Judge thwarts move to allow less commercial use at Walnut Beach condos

A Superior Court judge has overturned a regulation change that would have allowed Beach Shore Village condominiums to have fewer commercial units than were previously required.

Judge Arthur Hiller issued a Sept. 16 decision in which he wrote that the regulation change adopted by the Planning and Zoning Board at its Nov. 4, 2015. meeting was “vague and meaningless.”

At the Nov. 4, 2015, meeting, attorney Thomas Lynch proposed the change to the zoning regulations on behalf of the developer, Beach Village LLC, saying that there are problems with completing the project with the previously required 20% commercial component.

Lynch said banks do not give mortgages on commercial condominium units, there is a weak market for commercial space on lower Naugatuck Avenue, and one building is now located in the flood zone, requiring it to be placed on 12-foot-high piers, making it impractical to have a first-floor business.

The board changed the zoning regulations to state that instead of the 80% residential and 20% commercial required in mixed-use buildings in the CDD-2 zone, the board would determine the percentage of commercial and residential uses on a site. These regulations would affect only properties in the AE-12 flood zone, limiting the scope of the regulations to the Beach Shore Village property.

The Walnut Beach Association and 12 neighboring business and property owners filed an appeal of that change on Nov. 25, 2015.

The plaintiffs who opposed the regulation change felt that it was important to keep the street-level units commercial.

“In recent years, the area has undergone a renaissance of sorts with the addition of new stores and businesses, and the business community did not want to replace new commercial space with residential garages as was proposed,” said attorney Danielle Bercury, who represented the plaintiffs in the case. “Interestingly, the property historically had deed restrictions requiring commercial use, which is unusual but shows that having the commercial use in this area is significant.”

Resident and Walnut Beach businesswoman Susan Patrick said in the past that she opposed the zoning change because it compromised a long-standing vision to combine commercial and residential property on the site to make it work as part of the Walnut Beach art district.

“This [property] was 100% commercial when the community came together to approve the change and now it’s being completely altered,” Patrick said during previous discussions. “I get calls every month from people now wanting to rent in the area with no available commercial space, and they want to remove what we have left.”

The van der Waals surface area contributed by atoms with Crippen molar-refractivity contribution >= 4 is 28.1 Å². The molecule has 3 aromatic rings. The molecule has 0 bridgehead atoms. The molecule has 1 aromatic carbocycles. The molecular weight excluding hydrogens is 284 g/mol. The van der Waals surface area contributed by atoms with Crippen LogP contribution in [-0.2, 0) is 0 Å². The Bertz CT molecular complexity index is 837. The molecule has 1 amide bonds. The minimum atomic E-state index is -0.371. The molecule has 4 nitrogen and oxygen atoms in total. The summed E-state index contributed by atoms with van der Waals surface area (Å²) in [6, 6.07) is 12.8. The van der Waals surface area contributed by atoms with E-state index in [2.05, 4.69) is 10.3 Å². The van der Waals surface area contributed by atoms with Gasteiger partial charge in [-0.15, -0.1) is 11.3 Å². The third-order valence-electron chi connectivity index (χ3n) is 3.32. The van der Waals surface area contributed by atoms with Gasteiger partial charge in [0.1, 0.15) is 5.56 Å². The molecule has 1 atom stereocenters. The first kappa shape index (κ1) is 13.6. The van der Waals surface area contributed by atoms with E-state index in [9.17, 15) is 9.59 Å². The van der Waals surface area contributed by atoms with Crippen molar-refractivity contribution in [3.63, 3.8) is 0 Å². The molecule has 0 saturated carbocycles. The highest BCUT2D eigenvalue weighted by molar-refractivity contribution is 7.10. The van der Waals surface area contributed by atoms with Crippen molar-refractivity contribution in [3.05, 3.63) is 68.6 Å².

In the appeal, attorneys representing the businesses and residents wrote that the proposed regulations were “unconstitutionally vague” because they lack standards and contain no standards for mixed-use developments in the CDD-2 zone not located in the AE-12 flood zone.

“The regulation amendment application as approved contains no standards by which the defendant board can determine what percentage of total gross floor area is devoted to residential use for properties in the AE-12 flood zone,” states the appeal.

Hiller agreed with the argument.

“This type of language is vague and meaningless, providing no guidelines and making the decision of the amount of residential use area an arbitrary one,” wrote Hiller in his three-page decision. “The lack of a fixed and meaningful standard renders the present amendment to the regulation arbitrary and is an abuse of the board’s discretion.”

Bercury said amendments to zoning regulations are rarely overturned, as the law believes the board is in the best position to write and amend the zoning regulations.

“In this case, however, the judge’s decision was issued the same day as the hearing,” Bercury said. “He quickly decided the regulation change, which basically left it up to the board to determine how much of a mixed-use development must be commercial, was unconstitutional. Neither the board, property owners or, in this case, an opposition group could tell what was or was not permitted under the new regulation.”

Beach Shore Village has filed a motion asking the judge to reconsider his ruling. Also, in a Sept. 19 email, Lynch wrote, “We will re-apply to the PZB for a regulation change to comply with the ruling. We are confident that we will ultimately prevail to finish the project with residential units, instead of commercial units.”

(Editor Jill Dion contributed to this article.)